Afternoon session 'home hygiene' has shown that we need better communication on the importance of good hygiene to the general public. A clean, hygienic living environment is important for a healthy life - yet in many cases the general public's habits can in fact have contradictory results.
After a short introduction by the session's moderator, prof. dr. Sally Bloomfield, prof. dr. Dirk Bockmühl (Rhine-Waal University) showed the importance of the Sinner Circle in the washing of textile. The factors time, mechanical action, temperature and chemistry should all be in harmony for a clean result. This harmony is often not reached by consumers, which may lead to health risks. The challenge is therefore to find a simple, careful message to communicate the importance of hygiene to both media and the general public.
Dr. Federico Pacini (Reckitt Benckiser) continued on the topic of textile washing. There's big differences in consumer habits between countries when it comes to detergent use, temperature and the type of washing machine. A similarity however is a problem related to hygiene: the forming of biofilms in places the consumer cannot easily reach. Based on research results, dr Pachini indicated the importance of a balance between temperature and the amount of detergent, in order to prevent the forming of these biofilms (and the unpleasant odours it causes).
Rowshonara Syeda (Public Health England) showed an example of effective communication about hygiene: the e-bug project. In a collaboration with the European Commission, the project resulted in a learning programme for children, educating them on how to prevent infections through good hygiene. Based on the experiences with the programme in several European countries, the children did in fact pay more attention to their hygiene practices.
Closing the session, Ghislaine Mittendorff (Dutch Food and Consumer Product Safety Authority) gave an insight into the authorities view on hygiene problems. Their focus has now changed to behavioural changes. When good hygiene practices are in your system, you apply them everywhere, both at home and at work. It remains difficult however to stimulate changes in behaviour; is hygiene as a topic not 'sexy' enough?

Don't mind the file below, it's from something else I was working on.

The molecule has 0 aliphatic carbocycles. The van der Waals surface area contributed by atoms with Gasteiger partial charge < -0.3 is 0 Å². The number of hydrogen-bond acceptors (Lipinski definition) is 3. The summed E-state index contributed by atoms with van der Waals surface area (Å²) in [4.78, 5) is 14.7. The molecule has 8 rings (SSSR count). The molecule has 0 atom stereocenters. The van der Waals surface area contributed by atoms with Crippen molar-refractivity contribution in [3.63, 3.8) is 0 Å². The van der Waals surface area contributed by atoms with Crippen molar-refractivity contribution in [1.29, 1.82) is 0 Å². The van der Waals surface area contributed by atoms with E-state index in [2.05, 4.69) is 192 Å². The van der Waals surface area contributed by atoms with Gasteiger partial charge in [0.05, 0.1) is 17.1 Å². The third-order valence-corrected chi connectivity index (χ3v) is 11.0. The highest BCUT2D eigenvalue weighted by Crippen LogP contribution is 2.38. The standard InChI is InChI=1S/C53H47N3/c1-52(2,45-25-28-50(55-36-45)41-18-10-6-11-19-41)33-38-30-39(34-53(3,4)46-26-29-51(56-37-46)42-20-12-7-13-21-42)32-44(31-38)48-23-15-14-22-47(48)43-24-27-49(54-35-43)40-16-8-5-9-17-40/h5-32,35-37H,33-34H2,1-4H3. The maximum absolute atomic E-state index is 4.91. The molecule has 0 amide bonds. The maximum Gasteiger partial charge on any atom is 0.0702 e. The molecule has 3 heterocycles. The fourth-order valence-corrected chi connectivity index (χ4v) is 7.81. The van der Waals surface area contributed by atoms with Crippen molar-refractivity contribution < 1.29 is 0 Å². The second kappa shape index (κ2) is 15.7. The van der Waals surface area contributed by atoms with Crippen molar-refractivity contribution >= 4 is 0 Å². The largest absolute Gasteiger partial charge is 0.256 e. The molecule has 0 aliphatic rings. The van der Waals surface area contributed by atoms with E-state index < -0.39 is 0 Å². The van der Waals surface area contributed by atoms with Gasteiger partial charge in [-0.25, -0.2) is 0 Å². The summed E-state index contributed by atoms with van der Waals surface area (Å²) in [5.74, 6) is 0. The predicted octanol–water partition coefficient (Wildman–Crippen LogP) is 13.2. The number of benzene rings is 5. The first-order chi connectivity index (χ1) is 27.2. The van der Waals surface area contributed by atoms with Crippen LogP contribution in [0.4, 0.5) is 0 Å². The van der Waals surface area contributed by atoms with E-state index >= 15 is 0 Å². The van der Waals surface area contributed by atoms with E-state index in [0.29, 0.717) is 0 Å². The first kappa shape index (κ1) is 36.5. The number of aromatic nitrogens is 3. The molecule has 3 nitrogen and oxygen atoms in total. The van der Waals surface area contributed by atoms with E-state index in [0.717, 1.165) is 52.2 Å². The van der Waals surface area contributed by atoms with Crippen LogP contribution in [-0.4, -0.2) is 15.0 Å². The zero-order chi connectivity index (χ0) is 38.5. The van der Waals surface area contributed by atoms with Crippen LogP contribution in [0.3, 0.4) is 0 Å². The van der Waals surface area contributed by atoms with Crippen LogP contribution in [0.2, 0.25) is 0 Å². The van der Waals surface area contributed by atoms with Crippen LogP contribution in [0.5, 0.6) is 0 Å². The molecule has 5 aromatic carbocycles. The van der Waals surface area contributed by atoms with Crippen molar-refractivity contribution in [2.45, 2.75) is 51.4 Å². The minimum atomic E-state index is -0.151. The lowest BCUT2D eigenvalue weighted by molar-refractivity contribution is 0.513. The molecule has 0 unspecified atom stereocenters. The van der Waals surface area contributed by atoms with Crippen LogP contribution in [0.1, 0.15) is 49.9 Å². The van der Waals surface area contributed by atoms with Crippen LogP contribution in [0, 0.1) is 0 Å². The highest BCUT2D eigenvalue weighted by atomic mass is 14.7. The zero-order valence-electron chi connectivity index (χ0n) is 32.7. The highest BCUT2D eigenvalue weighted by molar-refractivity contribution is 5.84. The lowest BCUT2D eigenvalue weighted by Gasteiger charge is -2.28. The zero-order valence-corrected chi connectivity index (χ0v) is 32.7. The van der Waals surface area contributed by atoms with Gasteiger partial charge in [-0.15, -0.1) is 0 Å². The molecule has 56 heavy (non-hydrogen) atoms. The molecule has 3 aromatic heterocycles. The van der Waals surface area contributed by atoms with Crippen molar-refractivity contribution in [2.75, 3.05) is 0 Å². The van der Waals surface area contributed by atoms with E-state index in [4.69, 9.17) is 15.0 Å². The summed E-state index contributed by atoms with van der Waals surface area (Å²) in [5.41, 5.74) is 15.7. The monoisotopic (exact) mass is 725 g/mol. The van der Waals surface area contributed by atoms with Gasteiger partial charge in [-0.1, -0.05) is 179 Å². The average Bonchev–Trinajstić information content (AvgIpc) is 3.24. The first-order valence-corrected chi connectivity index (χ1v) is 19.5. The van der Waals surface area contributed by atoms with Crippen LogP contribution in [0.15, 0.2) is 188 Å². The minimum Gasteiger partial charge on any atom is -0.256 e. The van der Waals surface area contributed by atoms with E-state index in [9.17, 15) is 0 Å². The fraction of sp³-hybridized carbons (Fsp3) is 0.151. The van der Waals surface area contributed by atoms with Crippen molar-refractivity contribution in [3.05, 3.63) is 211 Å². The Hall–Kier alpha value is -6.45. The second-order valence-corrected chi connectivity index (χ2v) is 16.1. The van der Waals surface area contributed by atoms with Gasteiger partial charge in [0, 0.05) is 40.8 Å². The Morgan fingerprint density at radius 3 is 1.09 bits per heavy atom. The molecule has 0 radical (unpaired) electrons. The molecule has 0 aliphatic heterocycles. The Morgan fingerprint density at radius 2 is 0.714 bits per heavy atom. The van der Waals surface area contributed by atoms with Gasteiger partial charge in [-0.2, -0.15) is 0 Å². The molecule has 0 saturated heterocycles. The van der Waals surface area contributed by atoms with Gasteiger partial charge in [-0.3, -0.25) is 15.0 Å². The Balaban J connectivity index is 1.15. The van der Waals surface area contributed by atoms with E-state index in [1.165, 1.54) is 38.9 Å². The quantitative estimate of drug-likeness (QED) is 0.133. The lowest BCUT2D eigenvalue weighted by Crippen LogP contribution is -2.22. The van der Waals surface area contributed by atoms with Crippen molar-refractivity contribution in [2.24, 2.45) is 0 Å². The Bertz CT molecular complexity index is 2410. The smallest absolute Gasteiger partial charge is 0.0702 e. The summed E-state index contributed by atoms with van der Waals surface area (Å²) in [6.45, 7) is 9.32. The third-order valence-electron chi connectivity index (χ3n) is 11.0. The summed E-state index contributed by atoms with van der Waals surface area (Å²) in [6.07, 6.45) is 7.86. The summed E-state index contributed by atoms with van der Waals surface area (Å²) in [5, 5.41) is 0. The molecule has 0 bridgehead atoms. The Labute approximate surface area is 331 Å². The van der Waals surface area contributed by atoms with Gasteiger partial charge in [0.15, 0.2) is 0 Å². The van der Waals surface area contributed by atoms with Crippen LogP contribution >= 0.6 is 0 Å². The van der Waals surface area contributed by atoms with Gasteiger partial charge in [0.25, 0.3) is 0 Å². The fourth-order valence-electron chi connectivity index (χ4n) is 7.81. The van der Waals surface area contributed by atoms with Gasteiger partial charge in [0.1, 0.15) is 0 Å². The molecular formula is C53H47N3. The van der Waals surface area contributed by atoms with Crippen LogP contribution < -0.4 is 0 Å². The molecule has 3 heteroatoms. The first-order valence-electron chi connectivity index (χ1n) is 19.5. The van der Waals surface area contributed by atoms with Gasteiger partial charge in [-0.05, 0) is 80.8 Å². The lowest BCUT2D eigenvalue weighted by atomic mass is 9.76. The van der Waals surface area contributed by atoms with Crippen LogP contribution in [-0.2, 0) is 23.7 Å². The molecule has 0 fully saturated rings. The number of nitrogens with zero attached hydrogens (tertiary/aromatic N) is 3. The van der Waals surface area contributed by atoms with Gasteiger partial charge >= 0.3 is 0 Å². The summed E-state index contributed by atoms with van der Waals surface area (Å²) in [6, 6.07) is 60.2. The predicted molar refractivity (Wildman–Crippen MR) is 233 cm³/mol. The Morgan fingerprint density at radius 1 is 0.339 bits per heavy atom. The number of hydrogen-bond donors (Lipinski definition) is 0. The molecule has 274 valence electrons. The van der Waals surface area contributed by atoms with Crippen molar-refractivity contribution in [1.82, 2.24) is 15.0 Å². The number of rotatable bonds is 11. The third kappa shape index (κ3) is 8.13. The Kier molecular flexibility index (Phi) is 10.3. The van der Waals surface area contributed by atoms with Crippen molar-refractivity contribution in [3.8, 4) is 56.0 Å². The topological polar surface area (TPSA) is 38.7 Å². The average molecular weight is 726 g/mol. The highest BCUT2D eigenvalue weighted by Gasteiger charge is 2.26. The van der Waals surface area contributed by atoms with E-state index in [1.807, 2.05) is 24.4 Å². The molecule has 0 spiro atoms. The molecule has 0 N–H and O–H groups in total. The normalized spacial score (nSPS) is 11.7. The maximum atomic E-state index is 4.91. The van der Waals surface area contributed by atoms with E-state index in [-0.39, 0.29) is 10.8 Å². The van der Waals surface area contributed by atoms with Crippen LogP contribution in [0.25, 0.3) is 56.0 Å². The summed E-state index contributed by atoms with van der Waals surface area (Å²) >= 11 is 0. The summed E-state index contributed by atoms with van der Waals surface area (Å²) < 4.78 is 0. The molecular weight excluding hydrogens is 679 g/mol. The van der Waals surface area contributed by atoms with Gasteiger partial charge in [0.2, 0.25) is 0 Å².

The prevention of infectious diseases is perhaps nowhere as important as in health care facilities, where patients are very susceptible to infections. Moreover, we are more and more struggling with resistance to antiobitics. Preventing the (excessive) use of antibiotics plays an important role in this struggle - and to achieve that, preventing the spread of infections.
Prof. dr. Kluytmans (Amphia Hospital Breda, UMC Utrecht) illustrated the importance of the standardisation, transparency and continuous improvement of infection prevention strategies. The Infection Risk Scan (IRIS) method provides an objective way to test the effectiveness of infection prevention strategies, for instance in a hospital ward. This information can be used to continuously improve and optimise hygiene strategies.
Innovation plays an important role in improving hygiene in health care facilities. Rita Brouwer (Alpheios) concluded this in her presentation, where she distinguished between technical and social innovations. Collaboration with multiple relevant partners plays a key role in finding and applying these innovations.
Dr. Merel Langelaar gave insight into the role of an enforcement authority: checking whether infection prevention protocols are followed correctly. Also from an enforcement point of view, hygiene levels in health care facilities still need improvement: improved checks on infections with resistant strains, better isolation procedures and the improved organisation and application of cleaning and disinfection procedures.